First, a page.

• It involves everyone’s basic survival instinct
  • Much like the witch trials of Salem, I’m damned either way.
  • I will go out swimming, trigger a few seizures (it may take a few cycles) until I’m fully paralysed and then see if I sink or swim.
    • If I survive – it’s a mental issue, because my survival instinct will have overridden any psychological cause for the paralysis allowing me to swim to shore. I’ll then immediately seek psychiatric care to solve the issue.
    • If I drown – it was a physical issue and I really was paralysed.
      • Dang it

Non-lethal Version

  • Requires the assistance of someone a tad bit sadistic (a person who won’t mind inflicting pain)
  • Involves inducing a number of seizures with a persistent trigger to ensure a longer paralysis that will not abate on its own and ruin the experiment.
  • Extreme and severe pain will be inflicted on my paralysed body.
    • My right leg probably, it’s the most troublesome and it is the first limb to become paralysed and the last to come back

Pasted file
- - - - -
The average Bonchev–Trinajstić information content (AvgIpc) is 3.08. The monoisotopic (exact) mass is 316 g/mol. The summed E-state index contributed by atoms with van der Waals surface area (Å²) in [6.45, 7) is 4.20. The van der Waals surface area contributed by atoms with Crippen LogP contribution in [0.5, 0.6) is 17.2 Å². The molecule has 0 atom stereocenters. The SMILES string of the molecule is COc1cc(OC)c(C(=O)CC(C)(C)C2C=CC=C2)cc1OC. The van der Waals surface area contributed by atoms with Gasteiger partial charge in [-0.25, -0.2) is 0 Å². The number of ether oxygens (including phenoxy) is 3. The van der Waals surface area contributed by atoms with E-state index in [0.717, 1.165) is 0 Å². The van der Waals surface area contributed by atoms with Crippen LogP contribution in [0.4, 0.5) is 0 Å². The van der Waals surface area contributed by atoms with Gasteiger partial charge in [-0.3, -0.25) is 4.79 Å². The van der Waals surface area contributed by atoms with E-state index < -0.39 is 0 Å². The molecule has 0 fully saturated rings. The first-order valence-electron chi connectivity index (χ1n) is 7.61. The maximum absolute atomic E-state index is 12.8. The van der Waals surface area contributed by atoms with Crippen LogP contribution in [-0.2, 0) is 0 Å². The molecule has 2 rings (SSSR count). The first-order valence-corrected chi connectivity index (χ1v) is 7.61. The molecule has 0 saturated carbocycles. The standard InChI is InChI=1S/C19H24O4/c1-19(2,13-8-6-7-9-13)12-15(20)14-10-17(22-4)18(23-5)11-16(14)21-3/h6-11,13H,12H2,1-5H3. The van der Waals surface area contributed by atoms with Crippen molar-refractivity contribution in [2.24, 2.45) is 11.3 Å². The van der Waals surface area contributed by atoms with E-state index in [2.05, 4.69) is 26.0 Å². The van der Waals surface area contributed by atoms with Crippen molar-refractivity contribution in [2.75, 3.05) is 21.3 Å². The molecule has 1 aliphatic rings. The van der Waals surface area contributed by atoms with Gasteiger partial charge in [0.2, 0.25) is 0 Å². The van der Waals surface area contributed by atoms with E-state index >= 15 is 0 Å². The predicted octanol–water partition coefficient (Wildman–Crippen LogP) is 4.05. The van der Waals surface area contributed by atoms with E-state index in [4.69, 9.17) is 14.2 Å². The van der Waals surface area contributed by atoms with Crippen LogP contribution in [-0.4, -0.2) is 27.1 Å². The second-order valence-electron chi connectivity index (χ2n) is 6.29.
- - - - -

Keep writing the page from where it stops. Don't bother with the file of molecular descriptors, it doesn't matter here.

• This pain, needs to be HUGE, I would theorise using a soldering iron and intentionally giving me 3rd degree burns.
    • If I immediately jump up and punch the person in the face, then it’s a mental issue, because my survival instinct will have overridden any psychological cause for the paralysis allowing me to move away from the source of the pain. I’ll then immediately seek psychiatric care to solve the issue.
    • If I whimper and moan and carry on, I need the person inflicting the pain to keep going. Don’t stop. Unfortunately, my episodic paralysis cycles and I will eventually regain my ability to move without intervention or an assumption of a psychological cause.
  • The person inflicting the pain will need to be able to identify my cycles and know when they are about to end and restart. A strong trigger must continue to be present throughout.
    • To ensure the validity of the paralysis, the pain will have to be applied again during a second, third, fourth, nth cycle.
    • Surely no sane person would endure that unless there was a physical issue preventing them from escaping that amount of pain.


At least, that’s the theory. Hey, I don’t want to die. I don’t want to be in pain. I just can’t continue in this state of cognitive dissonance. I need an answer.

Read what it was like for me in the psychiatric facility back in 2009